Tom & Jerry Batter | Improved 1860s Recipe

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Original 1860s Tom & Jerry Batter by Jerry Thomas

This is the Original 1860s Jerry Thomas recipe for the tom and Jerry from his 1862 Edition of The Bartenders Guide.

  • 12 Eggs
  • 8 cups (2 kg) of sugar
  • 2 oz (60 mLs) gold rum
  • 1 tsp (5 g) ground cloves
  • 1 tsp (5 g) ground allspice
  • 1 tsp (5 g) ground cinnamon

Separate the egg whites and yolks.  Add the spices and sugar to the egg whites and beat the whites to a stiff meringue. Beat the egg yolks to thin them out a bit and then mix them in with the meringue.

Original Recipe vs. Modern Recipes vs. This Improved 1860s Recipe

Modern recipes are quite a bit fattier than the original and I can see why. Fats like butter prevent the egg proteins from linking together when heated but butter also completely changes the drinks flavor. I did quite a few experiments and the issue with this recipe is you can not use hot water or hot milk, because it will cook the egg whites and make the drink lumpy. Only warm water works. Every recipe you find on line that is not fatty does not use actually hot water but just warmed water or milk. This is a common issue for desserts like flan and soufflé and thus why they are cooked in water baths to prevent them from getting too hot. The trick to maintaining the flavor of the original Tom and Jerry and making it so the drink does not get lumpy when hot water is added, is to make this like a custard. Adding a small amount of thickened cornstarch will not change the flavor or texture of the drink and prevents the egg proteins from binding into poached eggs.

The more modern butter or heavy cream filled tom and jerry recipes are good but to me they are bit too thick. Too close to an egg nog in my opinion. What I like about the original recipe is its flavorful and very drinkable. Not too thin and not too thick, but it doesn’t heat well. Anytime a Tom and Jerry recipe calls for hot water or milk they mean “lightly heated”. This makes for a lukewarm drink that feels like it was forgotten on the counter. By simply adding a cornstarch slurry this improved version is both true to the original flavor and texture while also being able to be heated like a proper hot drink. (I also reduced the sugar, as it was WAY to sweet). It all comes down to personal preference and the best way to find out is to make each one and try them.

Should You Buy It Or Make It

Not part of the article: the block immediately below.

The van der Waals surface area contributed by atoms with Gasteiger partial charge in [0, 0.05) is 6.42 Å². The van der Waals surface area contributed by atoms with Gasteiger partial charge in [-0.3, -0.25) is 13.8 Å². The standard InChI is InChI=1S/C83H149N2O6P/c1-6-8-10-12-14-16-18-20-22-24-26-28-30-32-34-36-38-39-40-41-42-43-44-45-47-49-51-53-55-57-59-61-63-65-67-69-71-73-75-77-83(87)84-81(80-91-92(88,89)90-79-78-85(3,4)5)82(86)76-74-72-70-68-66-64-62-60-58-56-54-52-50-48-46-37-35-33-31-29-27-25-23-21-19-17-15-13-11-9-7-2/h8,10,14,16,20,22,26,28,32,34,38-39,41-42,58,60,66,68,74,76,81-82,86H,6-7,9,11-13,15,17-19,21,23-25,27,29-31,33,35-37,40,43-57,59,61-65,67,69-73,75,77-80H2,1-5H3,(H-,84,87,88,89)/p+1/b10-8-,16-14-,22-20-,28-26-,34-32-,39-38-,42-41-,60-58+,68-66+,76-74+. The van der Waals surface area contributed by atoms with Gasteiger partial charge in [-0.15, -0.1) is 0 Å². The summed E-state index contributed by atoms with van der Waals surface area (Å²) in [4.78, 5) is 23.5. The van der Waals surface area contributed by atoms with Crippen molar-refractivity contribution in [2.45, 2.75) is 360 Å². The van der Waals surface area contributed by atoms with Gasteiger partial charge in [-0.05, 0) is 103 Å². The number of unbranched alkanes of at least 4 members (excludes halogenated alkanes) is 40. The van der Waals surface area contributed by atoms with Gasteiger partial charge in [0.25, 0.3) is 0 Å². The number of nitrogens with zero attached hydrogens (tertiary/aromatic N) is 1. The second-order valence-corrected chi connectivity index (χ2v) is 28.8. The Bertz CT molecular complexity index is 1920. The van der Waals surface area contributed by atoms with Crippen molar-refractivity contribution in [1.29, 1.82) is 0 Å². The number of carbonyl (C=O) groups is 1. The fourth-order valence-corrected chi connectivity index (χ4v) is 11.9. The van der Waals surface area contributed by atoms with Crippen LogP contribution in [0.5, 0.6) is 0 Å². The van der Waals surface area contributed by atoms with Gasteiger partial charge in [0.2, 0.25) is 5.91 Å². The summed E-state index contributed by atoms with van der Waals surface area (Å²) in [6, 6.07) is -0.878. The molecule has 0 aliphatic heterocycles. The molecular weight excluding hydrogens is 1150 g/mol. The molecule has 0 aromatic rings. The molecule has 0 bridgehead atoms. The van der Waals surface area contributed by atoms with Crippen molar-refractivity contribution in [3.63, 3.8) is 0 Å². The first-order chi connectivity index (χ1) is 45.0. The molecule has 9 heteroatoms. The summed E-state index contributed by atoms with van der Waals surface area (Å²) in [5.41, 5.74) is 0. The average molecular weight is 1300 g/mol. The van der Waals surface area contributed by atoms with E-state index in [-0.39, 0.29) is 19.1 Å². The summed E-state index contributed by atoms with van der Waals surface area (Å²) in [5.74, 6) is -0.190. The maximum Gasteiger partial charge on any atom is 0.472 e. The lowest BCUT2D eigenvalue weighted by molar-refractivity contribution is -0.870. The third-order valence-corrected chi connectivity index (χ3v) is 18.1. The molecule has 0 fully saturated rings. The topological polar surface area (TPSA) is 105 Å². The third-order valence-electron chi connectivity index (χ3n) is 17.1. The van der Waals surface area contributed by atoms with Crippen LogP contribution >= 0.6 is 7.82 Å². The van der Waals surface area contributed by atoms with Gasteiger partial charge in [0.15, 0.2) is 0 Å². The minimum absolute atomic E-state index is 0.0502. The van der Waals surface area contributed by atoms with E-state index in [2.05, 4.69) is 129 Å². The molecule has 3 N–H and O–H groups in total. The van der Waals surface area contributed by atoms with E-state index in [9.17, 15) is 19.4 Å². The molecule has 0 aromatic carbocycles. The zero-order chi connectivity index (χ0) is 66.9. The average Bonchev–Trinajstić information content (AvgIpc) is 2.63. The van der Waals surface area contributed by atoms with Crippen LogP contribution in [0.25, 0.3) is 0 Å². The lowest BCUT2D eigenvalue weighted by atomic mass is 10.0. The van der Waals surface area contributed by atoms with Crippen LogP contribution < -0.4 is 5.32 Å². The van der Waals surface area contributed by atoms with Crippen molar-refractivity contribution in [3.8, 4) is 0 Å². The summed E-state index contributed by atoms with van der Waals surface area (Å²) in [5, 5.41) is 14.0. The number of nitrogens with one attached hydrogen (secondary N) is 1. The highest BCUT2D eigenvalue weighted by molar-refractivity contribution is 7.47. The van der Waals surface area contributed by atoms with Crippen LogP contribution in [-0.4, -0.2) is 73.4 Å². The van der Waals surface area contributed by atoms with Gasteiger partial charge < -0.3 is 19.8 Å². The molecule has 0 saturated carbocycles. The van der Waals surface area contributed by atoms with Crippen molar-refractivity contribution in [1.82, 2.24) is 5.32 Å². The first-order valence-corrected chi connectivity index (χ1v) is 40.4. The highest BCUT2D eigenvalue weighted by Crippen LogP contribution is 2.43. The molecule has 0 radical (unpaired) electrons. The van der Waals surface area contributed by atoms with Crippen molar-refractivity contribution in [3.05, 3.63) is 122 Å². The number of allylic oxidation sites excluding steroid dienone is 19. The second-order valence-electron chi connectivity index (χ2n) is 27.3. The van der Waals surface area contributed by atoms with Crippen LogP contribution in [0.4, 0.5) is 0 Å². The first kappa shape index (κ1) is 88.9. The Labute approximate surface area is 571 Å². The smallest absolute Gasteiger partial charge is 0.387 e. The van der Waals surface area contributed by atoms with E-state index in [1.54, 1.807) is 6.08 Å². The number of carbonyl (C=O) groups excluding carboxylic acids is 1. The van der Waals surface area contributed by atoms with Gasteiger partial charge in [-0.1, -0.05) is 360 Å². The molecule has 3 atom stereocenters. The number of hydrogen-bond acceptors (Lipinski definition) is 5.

A jar or bucket of Tom & Jerry batter are oddly expensive considering these are ingredients you probably have in your fridge right now. Its mostly a midwest drink too, so if you don’t live in the midwest its hard to find. Making Tom and Jerry Batter does require a small amount of baking skills too as meringue is not the easiest ingredient to make right and you will need an electric mixer of some sort (hand mixer is fine, it doesn’t have to be one of those larger KitchenAid ones). Do not try and make this by hand with a balloon whisk. Making meringue with a whisk is almost impossible. You need an egg beater or electric mixer otherwise your forearms will be on fire.

Again if you do not live in the midwest than you are kinda forced to make this yourself but even if you do a homemade Tom and Jerry Batter is worth it. Better product, you know what you put in it, easily adjust the sweetness to your taste, much cheaper to make it than buy it, and it only take about 15 minutes to make.


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Tom & Jerry Batter | Classic 1860s Jerry Thomas Recipe

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Course: DrinksCuisine: American




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An Improved version of the original Jerry Thomas Tom and Jerry recipe that maintains the spirit of the original.


  • 6 whole Eggs

  • 1.5 cups Granulated Sugar

  • 1 tbs Corn Starch

  • 1 oz Gold Rum

  • 1/2 tsp Ground Cloves

  • 1/2 tsp Ground Allspice

  • 1/2 tsp Ground Cinnamon


  • Combine cornstarch and 2 ounces of cold water, stir till the cornstarch is dissolved and the mixture is thick, then set aside.
  • Separate the egg whites and yolks into two bowls.
  • Add the sugar to the egg whites and using an electric mixer (you would be crazy to do this by hand) beat the eggs into a medium peak meringue.
  • Once you are done beating, still using the electric mixer, slowly add the thickened wet corn starch. The cornstarch can only be added after you are done beating the meringue. The cornstarch prevents the meringue from cooking when you add hot water and turning into poached eggs.
  • In the second bowl with the egg yolks add the rum, ground cloves, cinnamon, and allspice. Using the electric mixer again beat the yolks till they become lighter in color and runny.
  • Add the egg yolk mixture to the meringue and fold to combine.


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